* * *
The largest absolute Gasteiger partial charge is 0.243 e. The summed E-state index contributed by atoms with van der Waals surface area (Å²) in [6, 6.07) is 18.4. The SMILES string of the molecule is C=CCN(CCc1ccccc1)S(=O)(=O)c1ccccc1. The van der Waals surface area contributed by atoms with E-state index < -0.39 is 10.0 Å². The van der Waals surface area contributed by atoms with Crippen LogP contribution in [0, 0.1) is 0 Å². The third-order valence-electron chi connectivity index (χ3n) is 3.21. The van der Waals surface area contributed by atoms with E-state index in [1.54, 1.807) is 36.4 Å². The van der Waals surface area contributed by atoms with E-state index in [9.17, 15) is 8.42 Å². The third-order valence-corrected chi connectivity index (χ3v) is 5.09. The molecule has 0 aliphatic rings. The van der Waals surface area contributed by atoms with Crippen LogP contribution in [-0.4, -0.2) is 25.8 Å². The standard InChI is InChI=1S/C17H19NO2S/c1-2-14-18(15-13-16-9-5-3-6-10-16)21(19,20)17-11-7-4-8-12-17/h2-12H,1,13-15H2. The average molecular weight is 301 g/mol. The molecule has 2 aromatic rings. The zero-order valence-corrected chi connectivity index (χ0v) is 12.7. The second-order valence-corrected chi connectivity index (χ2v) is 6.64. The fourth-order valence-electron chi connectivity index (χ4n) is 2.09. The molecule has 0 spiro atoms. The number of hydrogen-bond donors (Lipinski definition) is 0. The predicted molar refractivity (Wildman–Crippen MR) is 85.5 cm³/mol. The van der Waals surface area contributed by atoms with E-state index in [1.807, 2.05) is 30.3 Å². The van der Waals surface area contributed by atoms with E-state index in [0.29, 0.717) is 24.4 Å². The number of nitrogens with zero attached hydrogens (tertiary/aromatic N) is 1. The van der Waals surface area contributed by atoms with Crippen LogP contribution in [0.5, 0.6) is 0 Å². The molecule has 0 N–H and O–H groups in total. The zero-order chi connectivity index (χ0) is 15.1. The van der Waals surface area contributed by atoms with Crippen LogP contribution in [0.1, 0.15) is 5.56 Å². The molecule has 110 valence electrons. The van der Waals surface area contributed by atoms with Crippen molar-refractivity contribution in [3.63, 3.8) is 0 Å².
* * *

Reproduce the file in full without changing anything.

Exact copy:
The largest absolute Gasteiger partial charge is 0.243 e. The summed E-state index contributed by atoms with van der Waals surface area (Å²) in [6, 6.07) is 18.4. The SMILES string of the molecule is C=CCN(CCc1ccccc1)S(=O)(=O)c1ccccc1. The van der Waals surface area contributed by atoms with E-state index < -0.39 is 10.0 Å². The van der Waals surface area contributed by atoms with Crippen LogP contribution in [0, 0.1) is 0 Å². The third-order valence-electron chi connectivity index (χ3n) is 3.21. The van der Waals surface area contributed by atoms with E-state index in [1.54, 1.807) is 36.4 Å². The van der Waals surface area contributed by atoms with E-state index in [9.17, 15) is 8.42 Å². The third-order valence-corrected chi connectivity index (χ3v) is 5.09. The molecule has 0 aliphatic rings. The van der Waals surface area contributed by atoms with Crippen LogP contribution in [-0.4, -0.2) is 25.8 Å². The standard InChI is InChI=1S/C17H19NO2S/c1-2-14-18(15-13-16-9-5-3-6-10-16)21(19,20)17-11-7-4-8-12-17/h2-12H,1,13-15H2. The average molecular weight is 301 g/mol. The molecule has 2 aromatic rings. The zero-order valence-corrected chi connectivity index (χ0v) is 12.7. The second-order valence-corrected chi connectivity index (χ2v) is 6.64. The fourth-order valence-electron chi connectivity index (χ4n) is 2.09. The molecule has 0 spiro atoms. The number of hydrogen-bond donors (Lipinski definition) is 0. The predicted molar refractivity (Wildman–Crippen MR) is 85.5 cm³/mol. The van der Waals surface area contributed by atoms with E-state index in [1.807, 2.05) is 30.3 Å². The van der Waals surface area contributed by atoms with E-state index in [0.29, 0.717) is 24.4 Å². The number of nitrogens with zero attached hydrogens (tertiary/aromatic N) is 1. The van der Waals surface area contributed by atoms with Crippen LogP contribution in [0.5, 0.6) is 0 Å². The molecule has 0 N–H and O–H groups in total. The zero-order chi connectivity index (χ0) is 15.1. The van der Waals surface area contributed by atoms with Crippen LogP contribution in [0.1, 0.15) is 5.56 Å². The molecule has 110 valence electrons. The van der Waals surface area contributed by atoms with Crippen molar-refractivity contribution in [3.63, 3.8) is 0 Å².